Effort.  Each goalkeeper has her own range, and the goalkeeper coach must never punish or reprimand the goalkeeper for the limitations of her range.  I should explain that I am taking the word “range” here in a broad sense, to indicate the given boundary of ability.  To illustrate, one might say a goalkeeper’s “range” enables her to catch driven crosses five yards out from the goal line, but not six.  Or, one might say, a goalkeeper’s range enables her to work at 100% for 30 seconds, but not 35.  As the coach of a youth goalkeeper, it is fair to say that your job can be summed up in one simple phrase: Extend the goalkeeper’s range.  Effort and range are intimately related, and range must be applied to mentality too.  The goalkeeper coach must demand the maximum effort in all situations and at all times from the goalkeeper in order for the goalkeeper to extend her range.  To embody a style of training or play that is always at maximum effort is, then, a critical part of the goalkeeper’s mentality, and it is the coach’s job to teach the goalkeeper to understand why.  

Pride.  The goalkeeper must take pride in all that she does before, during, and after training.  Does her appearance represent her as the goalkeeper she wants to be recognized as? Does the effort and work rate in a given training session do the same? Does the goalkeeper behave in a manner during play and away from the field that she knows her goalkeeper coach would be proud of? When the goalkeeper can answer each of these positively, she is arriving at a mentality that is healthy for her own development.  Right around this time, the goalkeeper’s mentality will usually begin manifesting itself in terms of poised, comfortable, confident, and consistent play in games.  


Understanding the complexities and idiosyncrasies of a young goalkeeper’s mentality are, no doubt, important for the coach who has taken on the project of developing the keeper.  However, the point I would emphasize most for the coach undertaking this challenge is patience.  Developing a well-balanced and mentally strong goalkeeper is most definitely a long-term project.  In a sense, we are asking the goalkeeper to become an expert in a particular philosophy, versed in all of its tenets and familiar with how they are applied.  This will be a process of verbalization, of hands-on experimentation, of environmental manipulation, and of repetition.  The goalkeeper coach must work in the capacity of a guide for the youngster, rather than an authoritarian in order for the goalkeeper to develop an intrinsic embrace of a training mentality.  This goalkeeper, then, will carry herself – will act – like a goalkeeper simply because it is the right way to be, not for anybody else, but for herself.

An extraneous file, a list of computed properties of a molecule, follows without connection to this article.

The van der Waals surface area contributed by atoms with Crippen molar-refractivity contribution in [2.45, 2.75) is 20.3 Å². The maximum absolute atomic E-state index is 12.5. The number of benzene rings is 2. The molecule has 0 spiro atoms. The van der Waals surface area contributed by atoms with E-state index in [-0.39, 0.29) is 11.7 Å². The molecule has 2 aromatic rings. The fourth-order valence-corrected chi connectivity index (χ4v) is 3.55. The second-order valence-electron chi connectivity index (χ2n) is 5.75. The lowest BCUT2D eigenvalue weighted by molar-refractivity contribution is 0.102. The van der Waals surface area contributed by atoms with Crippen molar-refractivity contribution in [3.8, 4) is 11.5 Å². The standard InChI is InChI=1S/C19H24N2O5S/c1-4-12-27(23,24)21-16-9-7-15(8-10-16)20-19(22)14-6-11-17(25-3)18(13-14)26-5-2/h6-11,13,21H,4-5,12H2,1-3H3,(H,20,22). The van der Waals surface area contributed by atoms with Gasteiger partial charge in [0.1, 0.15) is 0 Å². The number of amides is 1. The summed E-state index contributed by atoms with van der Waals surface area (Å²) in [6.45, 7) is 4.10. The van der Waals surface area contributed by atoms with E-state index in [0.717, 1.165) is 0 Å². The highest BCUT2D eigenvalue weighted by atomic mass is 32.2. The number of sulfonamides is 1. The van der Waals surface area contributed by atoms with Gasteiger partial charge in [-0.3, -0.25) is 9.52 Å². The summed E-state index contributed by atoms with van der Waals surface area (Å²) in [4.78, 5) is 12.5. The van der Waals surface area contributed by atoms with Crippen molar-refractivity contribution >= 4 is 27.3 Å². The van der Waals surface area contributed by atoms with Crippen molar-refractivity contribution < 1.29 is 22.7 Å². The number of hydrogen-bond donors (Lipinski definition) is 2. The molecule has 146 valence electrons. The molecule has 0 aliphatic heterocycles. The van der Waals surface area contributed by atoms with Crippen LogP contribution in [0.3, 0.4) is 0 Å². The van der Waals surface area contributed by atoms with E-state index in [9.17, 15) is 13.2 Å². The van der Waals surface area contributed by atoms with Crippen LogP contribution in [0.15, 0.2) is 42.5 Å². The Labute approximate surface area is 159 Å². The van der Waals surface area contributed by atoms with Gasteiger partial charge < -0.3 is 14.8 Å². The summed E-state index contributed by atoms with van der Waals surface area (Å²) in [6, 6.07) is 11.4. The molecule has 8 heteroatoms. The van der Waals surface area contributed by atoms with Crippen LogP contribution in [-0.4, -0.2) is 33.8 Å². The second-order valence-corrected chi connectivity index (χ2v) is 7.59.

About No 1 Camps:  At No. 1 Camps, not only will campers encounter soccer players from their home state and beyond, they may get the opportunity to befriend and challenge campers from around the world. 31 years conducting goalkeeper education. No. 1 Goalkeepers are encouraged to experiment in practice to increase their range and test their limits. Goalkeepers who know their strengths and weaknesses will not foolishly place their team at risk, and will become consistent, safe and dependable. What more can you ask? At the No. 1 Goalkeeper Camp each goalkeeper is faced with thousands of decisions and hundresd of shots. Each learns how to take pleasure in the most difficult practices, how to concentrate in the loneliness of the position and most of all, how to become a success at the most demanding position in team sport.